This morning, President Trump signed a a sweeping bill to combat the rising cases of COVID-19. The $8.3 billion bipartisan emergency package was introduced in Congress and passed in the House Wednesday, shortly followed by the Senate on Thursday, before landing on Trump’s desk Friday morning.
The measure will provide funding for federal public health agencies for virus testing and potential treatments, as well as funding to aid governments to prepare and respond to the threat.
“So, here we are — 8.3 billion,” Trump said after he signed the legislation. “We’re doing very well, but it’s an unforeseen problem — what a problem. Came out of nowhere, but we’re taking care of it.”
The bill was signed into action as data complied by Johns Hopkins University places the global coronavirus case total at over 100,000 and at least 3,383 deaths — the World Health Organization places those totals at 95,265 and 3281, respectively. Johns Hopkins also reported at least 233 cases within the United States, 14 of which the Centers for Disease Control and Prevention confirms has resulted in death. Twenty-four people have been diagnosed with COVID-19 in New York State, four of them are in New York City, according to a March 6 update from Gov. Cuomo.
The spending package includes over $3 billion for research and development of vaccines, therapeutics and diagnostics; $300 million to ensure access to affordable vaccines, $2.2 billion for prevention, preparedness and response; almost $1 billion for medical supplies, healthcare preparedness, community health centers and medical surge capacity; and $1.25 billion to address the coronavirus abroad.
Also included in the bill is a provision by Rep. Grace Meng (D-Flushing), along with Nydia Velázquez (D-Manhattan) and Judy Chu (D-California) to allow small businesses that have suffered economic losses related to the outbreak to access Economic Injury Disaster Loans up to $2 million to help meet financial obligations and operating expenses.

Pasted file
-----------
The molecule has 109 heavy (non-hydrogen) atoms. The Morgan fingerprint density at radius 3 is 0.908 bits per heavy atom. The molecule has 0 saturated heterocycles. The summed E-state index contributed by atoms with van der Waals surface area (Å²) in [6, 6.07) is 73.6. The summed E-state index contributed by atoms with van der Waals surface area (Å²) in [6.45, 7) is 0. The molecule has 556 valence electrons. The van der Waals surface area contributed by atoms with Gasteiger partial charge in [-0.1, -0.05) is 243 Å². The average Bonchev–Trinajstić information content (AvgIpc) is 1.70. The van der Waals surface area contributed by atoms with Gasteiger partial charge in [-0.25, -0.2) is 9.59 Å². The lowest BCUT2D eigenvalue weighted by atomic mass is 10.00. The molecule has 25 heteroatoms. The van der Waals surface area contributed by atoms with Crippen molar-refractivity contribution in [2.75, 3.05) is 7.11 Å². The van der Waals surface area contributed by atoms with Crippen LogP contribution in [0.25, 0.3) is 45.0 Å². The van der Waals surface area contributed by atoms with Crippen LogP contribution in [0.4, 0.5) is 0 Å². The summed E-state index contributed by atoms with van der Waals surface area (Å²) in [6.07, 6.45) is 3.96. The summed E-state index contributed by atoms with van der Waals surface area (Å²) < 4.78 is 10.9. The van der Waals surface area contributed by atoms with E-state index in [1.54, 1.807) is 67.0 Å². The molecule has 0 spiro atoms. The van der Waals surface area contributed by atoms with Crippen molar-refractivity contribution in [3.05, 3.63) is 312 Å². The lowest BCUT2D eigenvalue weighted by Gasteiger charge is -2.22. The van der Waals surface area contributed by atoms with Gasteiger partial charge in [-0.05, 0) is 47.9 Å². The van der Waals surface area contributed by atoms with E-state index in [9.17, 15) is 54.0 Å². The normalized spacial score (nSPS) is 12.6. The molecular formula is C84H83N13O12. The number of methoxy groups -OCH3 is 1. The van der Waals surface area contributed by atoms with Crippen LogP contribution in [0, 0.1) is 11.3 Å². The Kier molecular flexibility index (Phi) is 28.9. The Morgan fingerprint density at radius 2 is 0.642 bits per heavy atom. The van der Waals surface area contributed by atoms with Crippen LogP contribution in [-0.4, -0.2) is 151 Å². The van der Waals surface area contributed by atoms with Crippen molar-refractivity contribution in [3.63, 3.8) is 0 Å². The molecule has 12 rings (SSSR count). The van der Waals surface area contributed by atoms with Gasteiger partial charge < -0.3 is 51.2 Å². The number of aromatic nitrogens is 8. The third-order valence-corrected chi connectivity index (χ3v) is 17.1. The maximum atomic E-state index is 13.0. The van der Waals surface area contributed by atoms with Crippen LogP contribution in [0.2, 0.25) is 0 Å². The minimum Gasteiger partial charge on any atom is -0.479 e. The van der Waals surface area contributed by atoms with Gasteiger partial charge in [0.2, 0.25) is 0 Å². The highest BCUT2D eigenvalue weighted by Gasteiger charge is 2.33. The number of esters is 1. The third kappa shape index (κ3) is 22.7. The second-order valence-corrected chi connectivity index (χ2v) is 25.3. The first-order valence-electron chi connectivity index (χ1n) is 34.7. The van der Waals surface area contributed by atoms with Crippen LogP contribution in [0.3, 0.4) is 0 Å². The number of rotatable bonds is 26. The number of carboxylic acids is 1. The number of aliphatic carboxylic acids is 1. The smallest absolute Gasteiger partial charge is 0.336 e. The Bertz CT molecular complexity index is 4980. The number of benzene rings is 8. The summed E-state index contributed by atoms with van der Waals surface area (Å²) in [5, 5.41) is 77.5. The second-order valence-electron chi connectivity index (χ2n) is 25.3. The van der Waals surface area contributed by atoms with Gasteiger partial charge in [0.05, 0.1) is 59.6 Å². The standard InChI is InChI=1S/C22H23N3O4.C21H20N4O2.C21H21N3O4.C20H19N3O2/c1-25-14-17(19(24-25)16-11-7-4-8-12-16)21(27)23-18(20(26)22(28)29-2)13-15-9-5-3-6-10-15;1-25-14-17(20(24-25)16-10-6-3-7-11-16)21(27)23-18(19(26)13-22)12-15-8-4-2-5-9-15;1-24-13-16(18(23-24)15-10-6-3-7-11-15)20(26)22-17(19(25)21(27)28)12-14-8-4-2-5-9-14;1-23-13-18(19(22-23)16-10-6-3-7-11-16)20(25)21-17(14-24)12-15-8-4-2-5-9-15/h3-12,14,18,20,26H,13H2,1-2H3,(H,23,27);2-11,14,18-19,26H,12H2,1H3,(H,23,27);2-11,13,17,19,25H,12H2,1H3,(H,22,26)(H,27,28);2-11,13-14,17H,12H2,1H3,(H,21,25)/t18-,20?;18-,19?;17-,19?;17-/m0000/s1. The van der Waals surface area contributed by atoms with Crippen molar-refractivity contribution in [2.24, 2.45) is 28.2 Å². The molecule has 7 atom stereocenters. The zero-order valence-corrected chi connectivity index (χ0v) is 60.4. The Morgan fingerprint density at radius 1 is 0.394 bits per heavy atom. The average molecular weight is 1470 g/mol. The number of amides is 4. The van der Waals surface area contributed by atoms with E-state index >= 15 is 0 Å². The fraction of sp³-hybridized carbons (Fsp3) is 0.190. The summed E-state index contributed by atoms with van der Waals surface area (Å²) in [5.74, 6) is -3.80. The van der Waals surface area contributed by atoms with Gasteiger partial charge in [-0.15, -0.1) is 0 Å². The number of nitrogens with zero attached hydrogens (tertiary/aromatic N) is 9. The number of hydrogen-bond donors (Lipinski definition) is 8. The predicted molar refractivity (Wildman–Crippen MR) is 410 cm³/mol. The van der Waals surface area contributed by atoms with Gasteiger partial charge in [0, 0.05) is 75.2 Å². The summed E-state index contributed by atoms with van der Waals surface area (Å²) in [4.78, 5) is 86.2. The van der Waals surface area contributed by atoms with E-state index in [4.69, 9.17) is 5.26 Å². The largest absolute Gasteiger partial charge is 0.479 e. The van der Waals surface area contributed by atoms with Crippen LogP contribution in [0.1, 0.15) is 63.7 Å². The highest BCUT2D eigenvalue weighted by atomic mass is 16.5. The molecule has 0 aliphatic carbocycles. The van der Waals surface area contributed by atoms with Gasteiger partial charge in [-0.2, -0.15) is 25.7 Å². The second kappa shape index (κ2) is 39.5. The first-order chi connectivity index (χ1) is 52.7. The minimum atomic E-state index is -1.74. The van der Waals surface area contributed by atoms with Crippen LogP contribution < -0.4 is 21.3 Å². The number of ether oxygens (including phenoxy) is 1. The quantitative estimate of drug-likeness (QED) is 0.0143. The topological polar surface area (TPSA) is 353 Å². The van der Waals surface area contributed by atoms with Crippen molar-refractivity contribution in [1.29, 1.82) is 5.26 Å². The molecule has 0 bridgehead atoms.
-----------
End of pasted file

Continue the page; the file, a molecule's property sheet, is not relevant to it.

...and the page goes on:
Under the Small Business Relief From Communicable Disease Induced Economic Hardship Act of 2020, the Small Business Administration will provide about $7 billion in loans to help small businesses that have suffered financially as a result of the novel virus outbreak.
“It is critical that as we dedicate the resources needed to respond to the coronavirus outbreak, we do not forget about the many small businesses that have been negatively impacted,” Meng told the Chronicle. “Our hard-working small businesses drive our economy and enhance our communities; they are the lifeblood of our neighborhoods. We must assist them in their time of need so that they can continue to operate, and not further suffer from the downturn they have been forced to endure.”
Although state Sen. Toby Stavisky (D-Flushing) supports Meng’s efforts to help small businesses, she believes that the overall aid package is “totally inadequate.”
“Last night I had dinner in a large restaurant in Downtown Flushing with a colleague in government, and we were the only people in the restaurant. That to me sends a terrible messages,” Stavisky told the Chronicle. “Even though there are no cases in Flushing or Queens, the businesses are suffering.”
Stavisky said she met with state Commissioner of Health Howard Zucker on March 2 to discuss an additional plan similar to Meng’s — for the Empire State Development Corp. to provide loans as additional federal funding to small businesses. She said Zucker promised to get back to her on the subject, but she has not yet heard back.
“[The government has] to protect public health and the economy. … Everyone is suffering, not just Flushing ... but every Asian community,” said Stavisky.
Other provisions contained within the sweeping legislation allow seniors to access telemedicine services for treatment under Medicare, require the Trump administration to reimburse health accounts that were previously raided to pay for response and ensure that state and local governments are reimbursed for costs incurred while assisting the federal response.